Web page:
This topic contains 3 replies, has 2 voices, and was last updated by Anonymous 11 years, 4 months ago.
April 28, 2008 at 2:31 am #3669
We have heard that some coker plant installed strain gauges to monitor the stress condition of their coke drums.
We would like to know if it really can predict the life time of a coke drum.
How many coker plants in USA adopt this technology in their coke drums?
February 15, 2011 at 6:59 am #5271
I also want to know it.
can anybody give us some details?
February 22, 2011 at 4:37 pm #5253
Thanks for asking this great question. We are asked this a lot. Our company has installed these gages and intrinsically safe systems on more than 50 coke drums and have recorded and viewed over 5,000 cycles of operation. The short answers to your question are:
1) It is difficult to accurately predict the life of a coke drum with strain gages.
2) Yes, you can reasonably estimate the drum life if gages are installed when drum is new.
3) The Equipment Health Monitoring System provides you feedback to modify your process, so that you can minimize the damage per cycle and maximize the life of your drums.
4) I call them my flashlights in the dark, because they let me find the switch to turn the light on.
Let me provide you a more detailed explanation of what the Health Monitoring System does and its benefits. First, the strain gage is a relative measurement. When the strain gage is installed and a zero set, it has no knowledge of the past or current stress history. Coke drums are often corrugated, internal flows create random stress conditions from self constraints, the drum can have a tilting performance (banana effect), and does not exactly repeat itself from cycle to cycle. This is why a number of cycles (30-50) need to be recorded to gain a representative statistical snapshot of stress range per cycle. From this we can calculate an estimated fatigue life and yes, the associated cycles.
High Temperature Strain Gages on skirts have the most accurate predictions because they are more consistently responding to the push and pull conflict between the skirt and the drum. Gages on the shell show a wider spread of response during quenching due to random channel flows and bulge interactions.
Extrapolation into the future or the past assumes that the drum has and will always operate the same as a limited data sample. This is a big assumption because cycle time changes, feedstock changes, and corrugations change. If gages are installed on new drums, then a more accurate prediction can be constructed. Often, gages are put on drums near the end of economic life when damage is accumulating in a non-linear increasing pace regarding bulges and crack growth. We recommend deployment early in the drum life, so that benefit can be maximized, and operating procedures adjusted to have the least damage while maintaining production. This early installation can be done before bulges can create amplification of the stress, and the results are easier to interpret.
We have developed a procedure to focus more on low cycle fatigue damage accumulation per cycle rather than per a large collection of cycles. Although the net result may be the same, the reading of fatigue damage is a more useful and timely metric than any mention of cycles. When cycles are mentioned, most people will misuse the answer and try to estimate the number of cycles remaining in the life of the drum. Cycles have an inverse and nonlinear relationship with fatigue damage.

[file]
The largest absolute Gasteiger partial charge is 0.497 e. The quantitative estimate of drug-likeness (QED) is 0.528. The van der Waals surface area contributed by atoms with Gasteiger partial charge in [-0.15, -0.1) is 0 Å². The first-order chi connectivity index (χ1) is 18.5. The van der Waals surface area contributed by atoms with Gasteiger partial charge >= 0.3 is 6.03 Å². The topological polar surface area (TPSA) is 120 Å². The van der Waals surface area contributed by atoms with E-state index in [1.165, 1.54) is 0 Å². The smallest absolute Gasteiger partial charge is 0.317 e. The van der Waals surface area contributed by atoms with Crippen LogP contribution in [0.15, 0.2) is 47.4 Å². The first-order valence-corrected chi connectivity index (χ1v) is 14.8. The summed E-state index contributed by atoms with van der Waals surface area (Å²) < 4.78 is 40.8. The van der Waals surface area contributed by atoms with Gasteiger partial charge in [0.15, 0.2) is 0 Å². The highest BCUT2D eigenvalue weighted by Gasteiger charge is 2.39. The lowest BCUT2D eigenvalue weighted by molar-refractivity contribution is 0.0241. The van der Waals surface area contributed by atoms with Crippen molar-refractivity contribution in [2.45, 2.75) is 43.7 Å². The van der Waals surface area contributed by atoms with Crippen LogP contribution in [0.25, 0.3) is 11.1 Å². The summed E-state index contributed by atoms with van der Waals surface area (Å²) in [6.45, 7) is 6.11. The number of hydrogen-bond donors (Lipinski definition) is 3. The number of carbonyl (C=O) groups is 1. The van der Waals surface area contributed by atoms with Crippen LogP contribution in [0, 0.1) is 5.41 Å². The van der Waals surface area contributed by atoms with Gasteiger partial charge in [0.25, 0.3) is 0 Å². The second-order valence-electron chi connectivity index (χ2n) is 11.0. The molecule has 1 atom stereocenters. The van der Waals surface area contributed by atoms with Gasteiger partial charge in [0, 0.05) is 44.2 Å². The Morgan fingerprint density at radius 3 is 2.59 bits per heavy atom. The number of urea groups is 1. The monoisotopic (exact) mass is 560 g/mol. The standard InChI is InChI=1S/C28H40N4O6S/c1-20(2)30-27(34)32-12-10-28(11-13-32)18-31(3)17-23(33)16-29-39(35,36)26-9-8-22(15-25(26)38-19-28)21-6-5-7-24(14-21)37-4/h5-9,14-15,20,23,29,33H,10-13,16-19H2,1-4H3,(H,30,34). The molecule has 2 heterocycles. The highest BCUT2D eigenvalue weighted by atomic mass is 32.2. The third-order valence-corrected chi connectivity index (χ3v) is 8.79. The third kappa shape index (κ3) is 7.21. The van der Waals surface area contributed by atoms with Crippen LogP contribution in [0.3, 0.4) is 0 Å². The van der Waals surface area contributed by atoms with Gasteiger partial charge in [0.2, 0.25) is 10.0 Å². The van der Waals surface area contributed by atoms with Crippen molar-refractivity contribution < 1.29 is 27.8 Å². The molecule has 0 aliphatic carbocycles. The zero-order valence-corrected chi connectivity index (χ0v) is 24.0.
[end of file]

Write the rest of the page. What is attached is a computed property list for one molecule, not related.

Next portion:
Low cycle fatigue includes metal deterioration as well as crack growth leading to a through wall failure and leakage. End of fatigue life does not always mean end of economic life. We can monitor only a few locations on the drum surface which continues to change as the bulge corrugations grow. It is not economically feasible to have the entire surface covered, or every seam, or every bulge peak and valley. This is where engineering judgments come into play, because you have no alternative but to extrapolate and provide evaluations for the drum and not just a certain location. Economic end of life means you can not economically repair the defects as they become known while maintaining production goals.
Unfortunately, many drum sites are in this dilemma because replacements are not a trivial task and there is a lead time before this can be done.
If we were to tell you the drum has a cyclic life of 3600 cycles, for example, this should not be interpreted as no cracks before then and on cycle 3601 watch out because it will be a leaker! . This means you should be making plans to have maintenance procedures, expenses and delivery schedules of similar time frame. More importantly, the owner/user should seek out less damaging procedures to extend the drum cyclic life and reduce the outages and repair cost.
The best way to seek this path is to have a good dashboard for feedback on how fast you are going, how much tread is left on the tires, working headlamps, and some flashlights in the dark. The odometer is not the most useful gage to tell you how many miles you have left to go.
As you can see, this issue is a bit more than a forum reply can do justice to. Contact us for more information. We will come explain it to you if that helps.
Coke Drum Team
Stress Engineering Services
July 15, 2011 at 1:44 pm #4999
We actually produce bespoke strain gauges, have a look at our website for info: http://www.sensorsolutions.biz
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